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Ellison v. Dorethy

United States District Court, N.D. Illinois, Eastern Division

June 27, 2017

BENNIE ELLISON
v.
STEPHANIE DORETHY.

          MEMORANDUM OPINION

          SAMUEL DER-YEGHIAYAN, District Judge

         This matter is before the court on Petitioner Bennie Ellison's (Ellison) pro se petition for writ of habeas corpus (Petition) brought pursuant to 28 U.S.C. § 2254. For the reasons stated below, the Petition is denied.

         BACKGROUND

         Ellison was convicted in two state court criminal actions, No. 09 CR 6863 and 09 CR 6542. In 09 CR 6863, Ellison was convicted of possession of narcotics with the intent to deliver and sentenced to a ten-year term of imprisonment. Ellison appealed that decision, was re-sentenced, and received a six-year term of imprisonment. On July 27, 2016, Ellison filed a petition for post-conviction relief in the trial court. On September 19, 2016, the trial court denied Ellison's petition for relief. Ellison did not appeal or attempt to appeal the trial court's order. In 09 CR 6542, Ellison plead guilty to being an armed habitual criminal and was sentenced to a six-year term of imprisonment. Ellison appealed and the state appellate court dismissed the appeal for lack of jurisdiction. On June 30, 2016, Ellison filed a post-conviction petition in the trial court. On July 11, 2016, the trial court dismissed Ellison's petition for post-conviction relief. Ellison did not file a petition for leave to appeal (PLA) with the Illinois Supreme Court. The matter is currently pending in state appellate court where briefing is ongoing. On January 24, 2017, Ellison filed the instant petition.

         LEGAL STANDARD

         An individual in custody pursuant to state court judgment may seek a writ of habeas corpus pursuant to 28 U.S.C. § 2254, which provides the following:

An application for a writ of habeas corpus on behalf of a person in custody pursuant to the judgment of a State court shall not be granted with respect to any claim that was adjudicated on the merits in State court proceedings unless the adjudication of the claim--(1) resulted in a decision that was contrary to, or involved an unreasonable application of, clearly established Federal law, as determined by the Supreme Court of the United States; or (2) resulted in a decision that was based on an unreasonable determination of the facts in light of the evidence presented in the State court proceeding.

28 U.S.C. § 2254(d). The decision made by a state court is deemed to be contrary to clearly established federal law “‘if the state court applies a rule different from the governing law set forth in [Supreme Court] cases, or if it decides a case differently than [the Supreme Court has] done on a set of materially indistinguishable facts.'” Emerson v. Shaw, 575 F.3d 680, 684 (7th Cir. 2009)(quoting Bell v. Cone, 535 U.S. 685, 694 (2002)). The decision by a state court is deemed to involve an unreasonable application of clearly established federal law “‘if the state court correctly identifies the governing legal principle from [Supreme Court] decisions but unreasonably applies it to the facts of the particular case.'” Emerson, 575 F.3d at 684 (quoting Bell, 535 U.S. at 694).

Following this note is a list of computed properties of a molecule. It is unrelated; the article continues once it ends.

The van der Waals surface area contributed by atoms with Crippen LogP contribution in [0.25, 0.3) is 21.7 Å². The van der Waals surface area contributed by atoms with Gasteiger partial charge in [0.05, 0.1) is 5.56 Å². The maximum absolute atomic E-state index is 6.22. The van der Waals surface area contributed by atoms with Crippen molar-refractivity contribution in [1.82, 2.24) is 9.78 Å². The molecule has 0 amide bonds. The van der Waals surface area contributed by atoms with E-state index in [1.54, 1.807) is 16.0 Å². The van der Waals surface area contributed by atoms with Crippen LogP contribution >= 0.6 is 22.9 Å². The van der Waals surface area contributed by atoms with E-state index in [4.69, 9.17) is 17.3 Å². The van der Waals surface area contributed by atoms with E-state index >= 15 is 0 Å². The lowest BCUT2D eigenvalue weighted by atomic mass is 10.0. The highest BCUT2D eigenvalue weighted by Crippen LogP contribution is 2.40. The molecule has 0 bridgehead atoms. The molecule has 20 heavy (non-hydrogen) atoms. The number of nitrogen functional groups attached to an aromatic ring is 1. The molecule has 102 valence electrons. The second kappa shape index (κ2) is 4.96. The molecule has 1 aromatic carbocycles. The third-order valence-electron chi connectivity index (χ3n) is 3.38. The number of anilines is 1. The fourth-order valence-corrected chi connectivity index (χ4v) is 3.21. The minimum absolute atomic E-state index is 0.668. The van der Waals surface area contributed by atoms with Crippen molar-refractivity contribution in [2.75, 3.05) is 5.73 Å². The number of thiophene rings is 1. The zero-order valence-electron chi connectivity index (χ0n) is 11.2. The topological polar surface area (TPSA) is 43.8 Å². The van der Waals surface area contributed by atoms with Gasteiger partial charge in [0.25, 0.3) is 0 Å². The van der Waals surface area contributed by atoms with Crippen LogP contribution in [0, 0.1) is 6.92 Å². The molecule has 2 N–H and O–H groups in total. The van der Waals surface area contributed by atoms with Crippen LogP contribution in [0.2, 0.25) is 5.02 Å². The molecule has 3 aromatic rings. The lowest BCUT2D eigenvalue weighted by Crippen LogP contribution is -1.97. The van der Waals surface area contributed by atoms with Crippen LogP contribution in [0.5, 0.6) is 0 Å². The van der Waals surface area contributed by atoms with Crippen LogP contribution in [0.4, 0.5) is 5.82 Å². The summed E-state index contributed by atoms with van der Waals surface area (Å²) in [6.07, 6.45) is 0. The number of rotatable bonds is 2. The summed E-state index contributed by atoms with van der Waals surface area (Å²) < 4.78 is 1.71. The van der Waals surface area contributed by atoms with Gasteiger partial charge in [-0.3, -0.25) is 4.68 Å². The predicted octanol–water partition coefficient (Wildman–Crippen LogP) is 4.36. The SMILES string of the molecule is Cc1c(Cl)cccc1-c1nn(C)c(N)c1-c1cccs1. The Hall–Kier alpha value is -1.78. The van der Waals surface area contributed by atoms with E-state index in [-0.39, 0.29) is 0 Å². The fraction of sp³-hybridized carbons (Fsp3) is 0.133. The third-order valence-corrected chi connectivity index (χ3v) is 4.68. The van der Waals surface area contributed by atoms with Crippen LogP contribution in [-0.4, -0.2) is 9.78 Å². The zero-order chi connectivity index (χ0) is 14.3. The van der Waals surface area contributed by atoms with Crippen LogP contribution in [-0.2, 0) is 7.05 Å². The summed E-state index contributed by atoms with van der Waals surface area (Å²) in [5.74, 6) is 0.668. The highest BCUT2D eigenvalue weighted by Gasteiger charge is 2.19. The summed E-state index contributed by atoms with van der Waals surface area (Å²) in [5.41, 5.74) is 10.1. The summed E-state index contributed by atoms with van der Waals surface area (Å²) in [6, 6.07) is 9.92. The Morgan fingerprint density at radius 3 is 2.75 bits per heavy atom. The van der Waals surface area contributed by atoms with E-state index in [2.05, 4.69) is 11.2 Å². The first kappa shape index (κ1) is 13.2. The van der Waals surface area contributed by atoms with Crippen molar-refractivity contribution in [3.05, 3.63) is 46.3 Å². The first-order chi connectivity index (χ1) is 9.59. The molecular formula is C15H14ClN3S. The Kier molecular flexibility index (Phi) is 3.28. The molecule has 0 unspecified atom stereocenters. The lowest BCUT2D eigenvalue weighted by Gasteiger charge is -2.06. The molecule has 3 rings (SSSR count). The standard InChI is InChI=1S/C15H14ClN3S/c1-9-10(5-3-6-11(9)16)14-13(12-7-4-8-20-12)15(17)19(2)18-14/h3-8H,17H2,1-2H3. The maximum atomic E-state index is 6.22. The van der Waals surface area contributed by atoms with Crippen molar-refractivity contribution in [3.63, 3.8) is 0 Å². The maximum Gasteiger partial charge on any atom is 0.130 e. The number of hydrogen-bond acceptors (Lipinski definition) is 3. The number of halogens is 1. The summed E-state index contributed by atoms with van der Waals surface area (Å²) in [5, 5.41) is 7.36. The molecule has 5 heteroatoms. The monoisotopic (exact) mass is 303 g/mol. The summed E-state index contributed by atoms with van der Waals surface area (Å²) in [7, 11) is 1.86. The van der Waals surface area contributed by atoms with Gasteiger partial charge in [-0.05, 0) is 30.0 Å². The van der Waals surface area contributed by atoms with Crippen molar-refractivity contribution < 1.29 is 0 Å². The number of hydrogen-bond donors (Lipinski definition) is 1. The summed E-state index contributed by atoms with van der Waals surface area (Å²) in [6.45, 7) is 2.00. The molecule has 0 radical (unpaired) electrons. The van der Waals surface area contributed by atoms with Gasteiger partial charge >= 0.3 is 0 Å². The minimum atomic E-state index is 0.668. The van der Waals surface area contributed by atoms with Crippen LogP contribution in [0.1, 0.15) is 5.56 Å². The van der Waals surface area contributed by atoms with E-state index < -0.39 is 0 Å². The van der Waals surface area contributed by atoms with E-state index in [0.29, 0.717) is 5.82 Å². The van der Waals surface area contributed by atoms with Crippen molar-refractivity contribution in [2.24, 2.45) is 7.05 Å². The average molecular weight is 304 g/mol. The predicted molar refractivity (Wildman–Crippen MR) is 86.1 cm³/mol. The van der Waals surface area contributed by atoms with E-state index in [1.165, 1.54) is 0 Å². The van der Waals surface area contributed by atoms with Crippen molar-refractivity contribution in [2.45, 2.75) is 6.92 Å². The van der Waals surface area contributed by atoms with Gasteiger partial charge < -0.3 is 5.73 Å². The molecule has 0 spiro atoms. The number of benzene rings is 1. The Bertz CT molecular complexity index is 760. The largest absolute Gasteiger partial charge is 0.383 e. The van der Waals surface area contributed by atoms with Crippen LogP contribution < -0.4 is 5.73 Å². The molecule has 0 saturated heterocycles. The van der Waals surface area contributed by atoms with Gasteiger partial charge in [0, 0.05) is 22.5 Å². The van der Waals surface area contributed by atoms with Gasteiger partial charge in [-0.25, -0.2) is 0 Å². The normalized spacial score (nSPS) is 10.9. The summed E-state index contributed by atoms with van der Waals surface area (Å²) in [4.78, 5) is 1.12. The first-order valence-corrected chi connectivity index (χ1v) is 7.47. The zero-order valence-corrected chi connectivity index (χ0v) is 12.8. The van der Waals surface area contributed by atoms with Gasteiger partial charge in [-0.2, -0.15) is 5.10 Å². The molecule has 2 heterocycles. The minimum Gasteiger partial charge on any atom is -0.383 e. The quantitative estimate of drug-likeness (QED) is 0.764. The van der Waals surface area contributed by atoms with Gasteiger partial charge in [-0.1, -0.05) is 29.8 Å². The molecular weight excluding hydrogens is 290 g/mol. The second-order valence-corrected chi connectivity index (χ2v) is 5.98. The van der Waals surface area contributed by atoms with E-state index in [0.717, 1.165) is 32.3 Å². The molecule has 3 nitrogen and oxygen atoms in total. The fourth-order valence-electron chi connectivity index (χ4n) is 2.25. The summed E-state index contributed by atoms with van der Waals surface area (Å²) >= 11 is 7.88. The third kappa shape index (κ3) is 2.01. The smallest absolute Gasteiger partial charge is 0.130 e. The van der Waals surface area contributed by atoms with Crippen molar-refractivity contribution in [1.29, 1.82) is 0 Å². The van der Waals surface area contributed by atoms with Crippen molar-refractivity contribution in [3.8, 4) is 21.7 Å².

DISCUSSION

         This court has liberally construed Ellison's pro se filings. See Perruquet v. Briley, 390 F.3d 505, 512 (7th Cir. 2004)(stating that “[a]s [the plaintiff] was without counsel in the district court, his habeas petition [wa]s entitled to a liberal construction”); Greer v. Board of Educ. of City of Chicago, III., 267 F.3d 723, 727 (7th Cir. 2001)(indicating that a court should “liberally construe the pleadings of individuals who proceed pro se”). Ellison asserts in the Petition that his appellate counsel was ineffective because counsel “concealed” documents in Ellison's appeals from state court convictions.

         I. Procedurally Defaulted Claims

         Respondent argues that Ellison's claims are procedurally defaulted and there is no justification to excuse the default.

         A. Procedural Default

         Respondent contends that Ellison failed to raise his claim through one complete round of the state court appellate review process. A district court “cannot review a habeas petitioner's constitutional issue unless he has provided the state courts with an opportunity to resolve it ‘by invoking one complete round of the state's established appellate review process.'” Byers v. Basinger, 610 F.3d 980, 985 (7th Cir. 2010)(quoting O'Sullivan v. Boerckel, 526 U.S. 838, 845 (1999)). If a habeas petitioner failed to “properly assert[] his federal claim at each level of state court review, ” the petitioner is deemed to have “procedurally defaulted that claim.” Malone v. Walls, 538 F.3d 744, 753 (7th Cir. 2008)(quoting Lewis v. Sternes, 390 F.3d 1019, 1025 (7th Cir. 2004)); see also Johnson v. Hulett, 574 F.3d 428, 431 (7th Cir. 2009)(stating that “[t]o obtain federal habeas review, a state prisoner must first submit his claims through one full round of state-court review, ” and that “[t]he penalty for failing to fully and fairly present [] arguments to the state court is procedural default”). A petitioner, in exhausting his state court remedies, has “‘the duty to fairly present his federal claims to the ...


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